Democratic presidential candidate Sen. Amy Klobuchar once requested a $500,000 earmark for Minnesota Teen Challenge, an anti-LGBT ministry that claims that Halloween, Harry Potter, and Pokémon are gateways to drug addiction (via Satanism).
The Minnesota senator sought the earmark — referring to the now-shunned practice of lawmakers diverting federal cash to their pet projects — with former Republican Rep. Jim Ramstad and Democratic Rep. Keith Ellison in early 2008. According to her website, captured by the Internet Archive’s Wayback Machine, Klobuchar requested the money for Minnesota Teen Challenge’s “Know the Truth” program to “expand their drug prevention education efforts for teenagers” for fiscal year 2009.
One pamphlet put out by the organization — first captured by the Wayback Machine in 2009, the year Klobuchar’s earmark sought to fund — called Halloween “a day set up totally for Satan,” adding that the “more people who go out dressed up like demons, ghosts, witches and goblins, the more glory Satan receives.” Its newsletter also detailed some of the “evil” things people do on Halloween, including human sacrifices and curses that left kids “sick for weeks” after the holiday, while “drug dealers were out in full force.” A note from the director intones, “Pokemon is loaded in demonic symbolism and evil power.”
Minnesota Teen Challenge is operated by the Assemblies of God, the largest Pentecostal denomination in the world, and has typically found support among conservative politicians. The Teen Challenge’s application from the time lists “homosexuality” among other “problems” such as drug addiction that the applicant may be experiencing. Aside from a handful of blogs and a story in the Minnesota Independent, which has since shut down, Klobuchar’s support for the controversial rehab program didn’t get much attention at the time. Her presidential campaign did not return a request for comment by press time.
The 2020 hopeful, who’s also made headlines for mistreating her staffers, is running on a moderate platform, opposing Medicare for All and tuition-free college. In 2009, Klobuchar openly opposed same-sex marriages, favoring civil unions instead. Recent polling shows Klobuchar at around 3 percent, which was enough to qualify her for the November presidential primary debate.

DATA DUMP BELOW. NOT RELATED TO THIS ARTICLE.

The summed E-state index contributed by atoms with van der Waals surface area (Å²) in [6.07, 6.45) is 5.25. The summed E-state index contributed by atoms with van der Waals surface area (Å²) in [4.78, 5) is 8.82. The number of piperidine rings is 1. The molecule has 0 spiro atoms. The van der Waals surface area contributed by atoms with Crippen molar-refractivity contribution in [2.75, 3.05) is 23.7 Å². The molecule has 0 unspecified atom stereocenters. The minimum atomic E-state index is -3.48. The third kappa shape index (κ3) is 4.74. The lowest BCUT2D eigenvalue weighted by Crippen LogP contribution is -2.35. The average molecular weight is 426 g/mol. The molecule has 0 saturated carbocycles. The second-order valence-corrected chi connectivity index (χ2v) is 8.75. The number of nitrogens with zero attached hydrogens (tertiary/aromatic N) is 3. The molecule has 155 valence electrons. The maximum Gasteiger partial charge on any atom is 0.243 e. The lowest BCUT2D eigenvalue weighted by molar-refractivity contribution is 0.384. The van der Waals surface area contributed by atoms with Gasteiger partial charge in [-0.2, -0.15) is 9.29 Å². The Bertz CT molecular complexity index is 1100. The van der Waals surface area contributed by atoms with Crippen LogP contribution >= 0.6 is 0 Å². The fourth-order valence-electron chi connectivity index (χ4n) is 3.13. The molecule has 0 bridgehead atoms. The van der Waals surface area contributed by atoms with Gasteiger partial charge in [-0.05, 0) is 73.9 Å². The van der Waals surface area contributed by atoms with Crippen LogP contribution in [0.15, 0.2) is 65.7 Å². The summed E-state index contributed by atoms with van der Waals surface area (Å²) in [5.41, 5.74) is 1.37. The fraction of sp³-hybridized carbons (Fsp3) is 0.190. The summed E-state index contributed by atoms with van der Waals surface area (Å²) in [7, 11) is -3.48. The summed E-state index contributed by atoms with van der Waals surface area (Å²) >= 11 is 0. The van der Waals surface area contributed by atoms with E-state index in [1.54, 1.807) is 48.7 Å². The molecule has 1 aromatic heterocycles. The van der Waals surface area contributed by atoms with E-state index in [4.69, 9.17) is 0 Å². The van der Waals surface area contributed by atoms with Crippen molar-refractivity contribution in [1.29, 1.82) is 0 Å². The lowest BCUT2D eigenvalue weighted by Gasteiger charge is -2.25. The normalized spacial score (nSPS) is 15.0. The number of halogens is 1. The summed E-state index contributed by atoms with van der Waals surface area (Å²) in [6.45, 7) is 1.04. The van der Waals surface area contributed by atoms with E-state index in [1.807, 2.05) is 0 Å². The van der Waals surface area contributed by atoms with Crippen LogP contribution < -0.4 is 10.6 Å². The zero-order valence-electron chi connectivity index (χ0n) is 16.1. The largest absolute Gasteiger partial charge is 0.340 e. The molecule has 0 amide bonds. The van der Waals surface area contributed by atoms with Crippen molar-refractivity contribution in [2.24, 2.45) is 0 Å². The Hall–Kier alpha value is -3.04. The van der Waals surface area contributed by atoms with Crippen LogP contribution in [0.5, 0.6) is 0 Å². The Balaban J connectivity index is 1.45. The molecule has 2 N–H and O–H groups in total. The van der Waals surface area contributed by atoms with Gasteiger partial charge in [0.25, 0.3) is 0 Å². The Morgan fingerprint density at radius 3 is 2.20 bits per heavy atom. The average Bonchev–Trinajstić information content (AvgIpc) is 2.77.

Know the Truth describes itself as an “evidence-based prevention model” that speaks to over 58,000 students annually in more than 160 high schools and middle schools throughout the state. Know the Truth did not answer a question about whether the group received the money. In a statement to The Intercept, Know the Truth claimed that it “is a secular, evidence-based program focused on preventing teen substance use.” In archived pages of its website, Know the Truth notes that the program’s coordinators “aren’t counselors or doctors,” just individuals sharing their own stories about struggling with addiction.
Funding for the faith-based drug rehabilitation facility has previously prompted fights within the state legislature. In 2013, state Sen. Scott Dibble told MinnPost that Minnesota Teen Challenge differs from other religious organizations because LGBTQ communities can be damaged by its teachings, noting that Janet Boynes, “a former lesbian who has announced homosexuality as sinful and like an addiction,” was invited to be a speaker at one of their event.
“When a gay person is immersed in an environment like that, they can’t help but think there’s something deeply wrong with them,’’ said Dibble, who was one of only two openly gay Minnesota legislators at the time.
“Some of those [homophobic] values are inseparable from their approach. It does not work for the LGBT person. … It’s fine for those at Teen Challenge to believe what they want, but should taxpayers pay for those beliefs?’’
This is apparently a concern Minnesota Teen Challenge hears a lot. On its frequently asked questions page, it denies that the organization is anti-LGBT: “We are chemical dependency program; we do not discriminate based on sexual orientation.”